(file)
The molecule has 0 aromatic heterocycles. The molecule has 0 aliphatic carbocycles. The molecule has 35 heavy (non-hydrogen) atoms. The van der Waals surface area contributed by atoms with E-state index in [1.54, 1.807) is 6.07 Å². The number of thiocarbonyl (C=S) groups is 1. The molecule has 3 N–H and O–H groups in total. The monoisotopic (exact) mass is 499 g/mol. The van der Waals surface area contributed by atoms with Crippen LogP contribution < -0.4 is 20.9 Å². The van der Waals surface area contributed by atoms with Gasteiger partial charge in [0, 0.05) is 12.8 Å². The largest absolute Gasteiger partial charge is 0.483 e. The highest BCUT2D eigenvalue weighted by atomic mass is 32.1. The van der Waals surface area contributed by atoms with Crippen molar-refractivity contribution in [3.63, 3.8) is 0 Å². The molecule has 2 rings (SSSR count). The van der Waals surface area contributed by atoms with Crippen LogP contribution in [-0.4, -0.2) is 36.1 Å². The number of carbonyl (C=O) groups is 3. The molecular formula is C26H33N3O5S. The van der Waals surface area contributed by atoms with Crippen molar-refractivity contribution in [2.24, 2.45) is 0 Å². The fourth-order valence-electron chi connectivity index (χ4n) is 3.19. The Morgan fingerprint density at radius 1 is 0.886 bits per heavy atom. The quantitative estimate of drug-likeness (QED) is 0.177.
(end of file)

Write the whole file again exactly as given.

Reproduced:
The molecule has 0 aromatic heterocycles. The molecule has 0 aliphatic carbocycles. The molecule has 35 heavy (non-hydrogen) atoms. The van der Waals surface area contributed by atoms with E-state index in [1.54, 1.807) is 6.07 Å². The number of thiocarbonyl (C=S) groups is 1. The molecule has 3 N–H and O–H groups in total. The monoisotopic (exact) mass is 499 g/mol. The van der Waals surface area contributed by atoms with Crippen LogP contribution < -0.4 is 20.9 Å². The van der Waals surface area contributed by atoms with Gasteiger partial charge in [0, 0.05) is 12.8 Å². The largest absolute Gasteiger partial charge is 0.483 e. The highest BCUT2D eigenvalue weighted by atomic mass is 32.1. The van der Waals surface area contributed by atoms with Crippen molar-refractivity contribution in [3.63, 3.8) is 0 Å². The molecule has 2 rings (SSSR count). The van der Waals surface area contributed by atoms with Crippen LogP contribution in [-0.4, -0.2) is 36.1 Å². The number of carbonyl (C=O) groups is 3. The molecular formula is C26H33N3O5S. The van der Waals surface area contributed by atoms with Crippen molar-refractivity contribution in [2.24, 2.45) is 0 Å². The fourth-order valence-electron chi connectivity index (χ4n) is 3.19. The Morgan fingerprint density at radius 1 is 0.886 bits per heavy atom. The quantitative estimate of drug-likeness (QED) is 0.177.